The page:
Your Family’s Medal Heritage

New Zealand soldiers have seen combat in conflicts since colonial times, their valour earning many awards for gallantry. Sadly, impoverished circumstances saw many medals sold, separating the soldier's decendants from the evidence of their relative's bravery in those air, land or sea battles.

New Zealand soldiers have seen combat in conflicts since colonial times, their valour earning many awards for service and gallantry. Sadly, impoverished circumstances saw many medals sold, separating the soldier’s descendants from the evidence of their relative’s bravery in those land, sea and air battles.

What price the loss of a your family’s military medal heritage ?

War medals are usually considered to be some of a family’s most treasured heirlooms (or taonga).  They can represent a precious and sometimes very emotional connection to a deceased war veteran ancestor, a tangible link that becomes entrenched in a family’s heritage.  Without due care and responsible guardianship of these medals, their loss can not only be traumatic and  heart-breaking but also permanent !

As time moves on and because family dynamics and  circumstances change over the years, there are a significant number of ancestor veterans descendant families who remain completely unaware they have ever had an ancestor who was awarded medals for military service.  A number of medals from both World Wars and some smaller regional conflicts remain un-issued (returned, address unknown) or unclaimed from the Ministry of Defence despite more than 100 years having elapsed since the South African (Boer) War and start of the First World War.

Meds1War medal heirlooms tend to attract the most sentimental value when they are associated with events at which family can memorialize and honour the service of their veteran ancestor.   A family’s pride is never more evident than if their veteran was decorated for an outstanding act of gallantry or bravery, particularly if the act resulted in the supreme sacrifice (death) being made, or the veteran was severely wounded or incapacitated, or had endured extreme hardship and privation which may well have affected them and their family for the rest of their lives.  This is the real memorial value of  medals to a family’s heritage … lest they forget.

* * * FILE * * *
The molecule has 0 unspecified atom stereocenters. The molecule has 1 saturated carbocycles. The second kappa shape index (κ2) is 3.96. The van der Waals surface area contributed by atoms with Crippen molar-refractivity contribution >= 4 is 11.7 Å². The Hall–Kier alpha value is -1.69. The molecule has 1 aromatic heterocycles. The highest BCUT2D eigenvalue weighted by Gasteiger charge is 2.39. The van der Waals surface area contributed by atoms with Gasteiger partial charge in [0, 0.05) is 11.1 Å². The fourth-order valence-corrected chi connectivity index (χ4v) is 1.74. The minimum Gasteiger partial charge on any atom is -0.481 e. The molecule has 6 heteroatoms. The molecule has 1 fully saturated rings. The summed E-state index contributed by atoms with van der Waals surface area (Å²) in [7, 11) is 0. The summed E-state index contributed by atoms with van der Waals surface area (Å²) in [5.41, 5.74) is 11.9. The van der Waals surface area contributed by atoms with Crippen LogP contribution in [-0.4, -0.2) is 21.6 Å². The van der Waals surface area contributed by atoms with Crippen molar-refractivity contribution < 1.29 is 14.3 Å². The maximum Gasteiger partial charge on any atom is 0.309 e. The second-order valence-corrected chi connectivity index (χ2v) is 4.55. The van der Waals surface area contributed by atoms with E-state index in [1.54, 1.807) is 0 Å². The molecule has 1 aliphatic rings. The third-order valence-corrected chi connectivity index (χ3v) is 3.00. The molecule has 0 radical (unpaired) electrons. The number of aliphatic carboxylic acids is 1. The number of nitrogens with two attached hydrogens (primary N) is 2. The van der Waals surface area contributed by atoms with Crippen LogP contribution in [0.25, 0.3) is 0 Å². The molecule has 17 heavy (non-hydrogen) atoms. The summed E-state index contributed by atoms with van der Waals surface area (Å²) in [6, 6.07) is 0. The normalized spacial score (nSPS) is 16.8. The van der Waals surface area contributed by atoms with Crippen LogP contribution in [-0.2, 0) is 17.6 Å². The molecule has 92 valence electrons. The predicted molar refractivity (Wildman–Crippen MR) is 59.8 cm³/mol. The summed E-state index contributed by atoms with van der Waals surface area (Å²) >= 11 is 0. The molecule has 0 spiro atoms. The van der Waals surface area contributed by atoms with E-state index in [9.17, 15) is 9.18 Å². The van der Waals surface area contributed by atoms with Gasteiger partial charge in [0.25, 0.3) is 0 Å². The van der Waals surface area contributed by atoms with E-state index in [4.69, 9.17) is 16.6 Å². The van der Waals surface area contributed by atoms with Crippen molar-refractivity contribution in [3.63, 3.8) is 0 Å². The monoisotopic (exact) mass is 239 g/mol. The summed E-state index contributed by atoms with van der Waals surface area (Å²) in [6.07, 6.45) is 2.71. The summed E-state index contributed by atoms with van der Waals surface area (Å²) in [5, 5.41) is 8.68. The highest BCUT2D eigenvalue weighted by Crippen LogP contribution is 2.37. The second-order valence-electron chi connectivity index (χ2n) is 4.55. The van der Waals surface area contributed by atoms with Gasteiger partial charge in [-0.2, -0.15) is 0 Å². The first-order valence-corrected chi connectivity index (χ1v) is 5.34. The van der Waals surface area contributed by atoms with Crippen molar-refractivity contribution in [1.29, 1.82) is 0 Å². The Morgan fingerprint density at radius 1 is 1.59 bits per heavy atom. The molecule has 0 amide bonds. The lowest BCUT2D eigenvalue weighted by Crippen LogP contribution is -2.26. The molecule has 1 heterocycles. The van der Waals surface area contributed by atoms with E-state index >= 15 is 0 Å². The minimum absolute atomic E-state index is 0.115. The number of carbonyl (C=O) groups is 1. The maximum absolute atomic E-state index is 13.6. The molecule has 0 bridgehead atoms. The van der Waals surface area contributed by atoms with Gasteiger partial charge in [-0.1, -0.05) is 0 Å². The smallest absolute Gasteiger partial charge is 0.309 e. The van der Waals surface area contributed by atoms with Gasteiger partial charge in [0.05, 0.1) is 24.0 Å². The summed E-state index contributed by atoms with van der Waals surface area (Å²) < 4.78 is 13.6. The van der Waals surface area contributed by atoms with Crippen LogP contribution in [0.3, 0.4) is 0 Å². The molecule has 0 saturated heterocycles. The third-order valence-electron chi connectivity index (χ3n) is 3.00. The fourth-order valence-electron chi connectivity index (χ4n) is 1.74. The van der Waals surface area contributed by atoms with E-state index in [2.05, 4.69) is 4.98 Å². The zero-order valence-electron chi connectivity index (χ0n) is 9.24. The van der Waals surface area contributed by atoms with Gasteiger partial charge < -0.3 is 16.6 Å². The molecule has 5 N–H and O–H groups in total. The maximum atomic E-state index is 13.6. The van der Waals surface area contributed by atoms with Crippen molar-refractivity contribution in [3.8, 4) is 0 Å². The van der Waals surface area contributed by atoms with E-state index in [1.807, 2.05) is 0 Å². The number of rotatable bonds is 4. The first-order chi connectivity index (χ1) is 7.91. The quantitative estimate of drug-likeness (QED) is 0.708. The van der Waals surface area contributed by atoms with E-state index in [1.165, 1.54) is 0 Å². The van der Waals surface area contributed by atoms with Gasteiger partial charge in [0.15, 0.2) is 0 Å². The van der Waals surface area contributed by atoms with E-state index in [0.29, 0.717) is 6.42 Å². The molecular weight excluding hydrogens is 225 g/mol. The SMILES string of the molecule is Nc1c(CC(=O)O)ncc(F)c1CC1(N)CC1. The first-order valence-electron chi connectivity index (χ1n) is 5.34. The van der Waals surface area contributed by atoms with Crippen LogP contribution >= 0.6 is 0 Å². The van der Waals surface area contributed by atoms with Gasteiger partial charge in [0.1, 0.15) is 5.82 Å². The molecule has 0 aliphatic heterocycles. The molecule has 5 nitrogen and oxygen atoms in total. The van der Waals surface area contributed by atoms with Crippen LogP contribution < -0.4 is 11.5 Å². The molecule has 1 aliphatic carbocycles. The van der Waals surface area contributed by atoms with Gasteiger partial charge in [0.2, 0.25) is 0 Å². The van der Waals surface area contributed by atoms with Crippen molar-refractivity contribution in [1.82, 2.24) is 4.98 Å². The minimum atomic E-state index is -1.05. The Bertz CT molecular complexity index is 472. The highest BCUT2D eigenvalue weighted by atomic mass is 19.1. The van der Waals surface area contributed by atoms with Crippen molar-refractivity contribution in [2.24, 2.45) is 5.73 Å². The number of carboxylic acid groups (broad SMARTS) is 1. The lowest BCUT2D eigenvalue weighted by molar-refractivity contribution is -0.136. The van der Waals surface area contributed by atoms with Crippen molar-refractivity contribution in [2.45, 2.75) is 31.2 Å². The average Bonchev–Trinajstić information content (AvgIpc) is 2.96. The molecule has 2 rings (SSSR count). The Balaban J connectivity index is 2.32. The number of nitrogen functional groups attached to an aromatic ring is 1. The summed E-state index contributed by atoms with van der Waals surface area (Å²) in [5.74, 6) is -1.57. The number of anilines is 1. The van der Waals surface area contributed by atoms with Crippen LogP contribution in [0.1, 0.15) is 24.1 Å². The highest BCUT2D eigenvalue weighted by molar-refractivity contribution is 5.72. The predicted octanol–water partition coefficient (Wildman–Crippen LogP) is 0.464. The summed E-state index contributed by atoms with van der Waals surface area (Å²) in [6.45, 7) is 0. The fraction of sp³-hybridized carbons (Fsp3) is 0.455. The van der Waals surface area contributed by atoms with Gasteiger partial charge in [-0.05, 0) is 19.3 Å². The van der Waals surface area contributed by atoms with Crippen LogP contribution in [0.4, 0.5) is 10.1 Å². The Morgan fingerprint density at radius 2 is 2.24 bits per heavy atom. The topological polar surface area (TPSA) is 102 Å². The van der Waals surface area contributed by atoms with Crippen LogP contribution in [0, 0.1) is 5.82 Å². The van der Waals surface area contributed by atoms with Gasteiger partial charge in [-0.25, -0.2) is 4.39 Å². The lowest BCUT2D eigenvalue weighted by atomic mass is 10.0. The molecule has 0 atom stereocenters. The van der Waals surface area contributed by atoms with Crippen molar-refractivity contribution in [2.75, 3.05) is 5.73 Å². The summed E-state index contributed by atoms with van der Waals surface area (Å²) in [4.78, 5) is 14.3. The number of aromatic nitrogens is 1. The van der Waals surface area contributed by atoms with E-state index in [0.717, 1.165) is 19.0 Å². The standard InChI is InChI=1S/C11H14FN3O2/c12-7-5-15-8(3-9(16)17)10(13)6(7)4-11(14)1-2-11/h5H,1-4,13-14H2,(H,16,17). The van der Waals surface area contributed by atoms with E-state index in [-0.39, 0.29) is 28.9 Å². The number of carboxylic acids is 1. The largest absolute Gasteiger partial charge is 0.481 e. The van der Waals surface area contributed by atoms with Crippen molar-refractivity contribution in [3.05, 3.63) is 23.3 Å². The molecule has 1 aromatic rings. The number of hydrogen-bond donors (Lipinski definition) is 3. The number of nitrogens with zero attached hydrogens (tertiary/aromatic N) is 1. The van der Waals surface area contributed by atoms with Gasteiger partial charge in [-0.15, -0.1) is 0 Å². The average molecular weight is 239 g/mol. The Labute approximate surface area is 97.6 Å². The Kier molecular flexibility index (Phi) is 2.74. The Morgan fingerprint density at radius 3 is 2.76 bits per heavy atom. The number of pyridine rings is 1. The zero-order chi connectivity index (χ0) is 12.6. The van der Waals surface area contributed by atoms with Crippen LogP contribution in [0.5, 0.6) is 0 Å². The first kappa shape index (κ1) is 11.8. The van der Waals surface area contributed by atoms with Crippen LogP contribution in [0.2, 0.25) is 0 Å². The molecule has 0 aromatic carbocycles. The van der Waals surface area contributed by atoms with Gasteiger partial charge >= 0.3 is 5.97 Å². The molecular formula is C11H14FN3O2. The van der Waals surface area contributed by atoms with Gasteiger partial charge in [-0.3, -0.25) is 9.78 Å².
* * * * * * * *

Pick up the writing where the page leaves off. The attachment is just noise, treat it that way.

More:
Why do we return lost medals to families ?  

Irrespective of the reasons medals are lost to families, it is our belief the rightful place of any war or service medal that is found or donated to us, is with a veteran’s surviving family or descendant kin… the reason  for MRNZ’s existence.  We research and endeavor to reunite every medal found, or donated to use to return, with a veteran’s kin.  We do this both as a mark of respect and to honour the sacrifice and service, of deceased veterans.  Returning medals to families or descendants can rekindle forgotten memories of a family veteran, and even alert descendants to an ancestor and their war service they never knew of. Reuniting lost war medals with families can also serve to educate younger family members of the reasons for the service and sacrifices of their war veteran ancestors, and the effects such service has on our way of life today.   


Apart from reuniting medals with families, MRNZ will also undertake to return any ephemera that may (or may not) accompany medals.  These could be: Certificates of Service, Memorial (‘death’) Plaques, Scrolls, ANZAC Commemorative or other service medallions, insignia, badges, identity (‘dog’) tags, service papers/letters, photographs and so forth.

Do you have a medal you would like returned to kin ?

If you have a medal that you would like returned to a veteran (if living) or a deceased veteran’s kin, MRNZ can definitely help you.   We will undertake to rigorously research any medal we have and make every effort to reunite the medal (and/or ephemera) with the recipient (if a living veteran) or to trace a close surviving family member or descendant.

Named and Un-named medals

Military medals are usually named with a service number, rank, initials, surname and arm of service/corps/name of the deploying force (e.g. N.Z.E.F).  They are officially engraved in a  specific style, on the edge of circular medals and on the back of other shaped medals (e.g. Stars).

The good news is that all WW1 service medals were issued Named and so are easier to research to find descendant connections.  Many NZEF soldiers however were single men working in NZ who had come from Australia, the UK and elsewhere around the world, which makes their descendants that much more difficult to locate.

The not so good news is that all WW2 service medals were issued Un-named and therefore there is only a slim chance of  finding family or descendants unless their provenance or ownership can be proven by some other means, e.g. pay book or other documentation, photos etc accompanying the medals.  WW2 service medals that are named have been done so after they were issued, either by the recipient or descendant.  However, BEWARE of COUNTERFEIT ENGRAVED medals – these may take the form of either a genuine WW2 medal or commercial Replica/Copy that has been engraved.  The style and method of engraving is generally a clear giveaway to the trained eye of counterfeited medals – seek professional guidance if in doubt. 

Looking for your own family’s medals ?

If you are searching for the lost or missing medals of your family’s ancestors, first check the list of those veterans we are currently researching and have medals for that are listed on the  Lost Trail  page.  You will also find some additional research hints in Useful Links